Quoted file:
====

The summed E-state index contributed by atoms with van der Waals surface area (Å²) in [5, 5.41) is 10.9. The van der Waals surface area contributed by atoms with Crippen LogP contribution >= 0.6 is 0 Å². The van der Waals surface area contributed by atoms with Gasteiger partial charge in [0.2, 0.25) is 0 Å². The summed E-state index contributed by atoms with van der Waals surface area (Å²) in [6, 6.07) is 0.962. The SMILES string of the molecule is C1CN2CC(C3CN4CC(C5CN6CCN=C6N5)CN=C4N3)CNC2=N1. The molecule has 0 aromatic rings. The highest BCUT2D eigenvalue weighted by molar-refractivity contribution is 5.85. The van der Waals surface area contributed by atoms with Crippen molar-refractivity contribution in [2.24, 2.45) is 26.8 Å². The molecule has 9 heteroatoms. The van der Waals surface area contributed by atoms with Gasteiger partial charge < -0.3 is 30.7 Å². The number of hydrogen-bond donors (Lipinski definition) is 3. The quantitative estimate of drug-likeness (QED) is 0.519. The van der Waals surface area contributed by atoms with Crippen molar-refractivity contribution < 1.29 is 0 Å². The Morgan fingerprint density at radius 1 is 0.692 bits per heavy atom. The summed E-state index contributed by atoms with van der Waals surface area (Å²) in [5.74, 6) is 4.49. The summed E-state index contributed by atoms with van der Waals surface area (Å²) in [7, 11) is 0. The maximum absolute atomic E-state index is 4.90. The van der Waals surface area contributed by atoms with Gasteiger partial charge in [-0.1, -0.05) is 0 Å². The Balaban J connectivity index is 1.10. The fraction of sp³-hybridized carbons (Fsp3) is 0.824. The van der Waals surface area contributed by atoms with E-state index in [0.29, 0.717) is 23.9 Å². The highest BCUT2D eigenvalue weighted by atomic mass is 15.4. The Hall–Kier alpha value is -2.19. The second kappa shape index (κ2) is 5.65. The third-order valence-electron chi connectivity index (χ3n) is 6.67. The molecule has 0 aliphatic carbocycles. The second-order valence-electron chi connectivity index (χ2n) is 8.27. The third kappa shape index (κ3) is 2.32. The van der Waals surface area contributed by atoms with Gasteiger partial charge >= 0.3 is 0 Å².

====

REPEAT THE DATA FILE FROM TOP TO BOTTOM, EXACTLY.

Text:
The summed E-state index contributed by atoms with van der Waals surface area (Å²) in [5, 5.41) is 10.9. The van der Waals surface area contributed by atoms with Crippen LogP contribution >= 0.6 is 0 Å². The van der Waals surface area contributed by atoms with Gasteiger partial charge in [0.2, 0.25) is 0 Å². The summed E-state index contributed by atoms with van der Waals surface area (Å²) in [6, 6.07) is 0.962. The SMILES string of the molecule is C1CN2CC(C3CN4CC(C5CN6CCN=C6N5)CN=C4N3)CNC2=N1. The molecule has 0 aromatic rings. The highest BCUT2D eigenvalue weighted by molar-refractivity contribution is 5.85. The van der Waals surface area contributed by atoms with Crippen molar-refractivity contribution in [2.24, 2.45) is 26.8 Å². The molecule has 9 heteroatoms. The van der Waals surface area contributed by atoms with Gasteiger partial charge < -0.3 is 30.7 Å². The number of hydrogen-bond donors (Lipinski definition) is 3. The quantitative estimate of drug-likeness (QED) is 0.519. The van der Waals surface area contributed by atoms with Crippen molar-refractivity contribution < 1.29 is 0 Å². The Morgan fingerprint density at radius 1 is 0.692 bits per heavy atom. The summed E-state index contributed by atoms with van der Waals surface area (Å²) in [5.74, 6) is 4.49. The summed E-state index contributed by atoms with van der Waals surface area (Å²) in [7, 11) is 0. The maximum absolute atomic E-state index is 4.90. The van der Waals surface area contributed by atoms with Gasteiger partial charge in [-0.1, -0.05) is 0 Å². The Balaban J connectivity index is 1.10. The fraction of sp³-hybridized carbons (Fsp3) is 0.824. The van der Waals surface area contributed by atoms with E-state index in [0.29, 0.717) is 23.9 Å². The highest BCUT2D eigenvalue weighted by atomic mass is 15.4. The Hall–Kier alpha value is -2.19. The second kappa shape index (κ2) is 5.65. The third-order valence-electron chi connectivity index (χ3n) is 6.67. The molecule has 0 aliphatic carbocycles. The second-order valence-electron chi connectivity index (χ2n) is 8.27. The third kappa shape index (κ3) is 2.32. The van der Waals surface area contributed by atoms with Gasteiger partial charge >= 0.3 is 0 Å².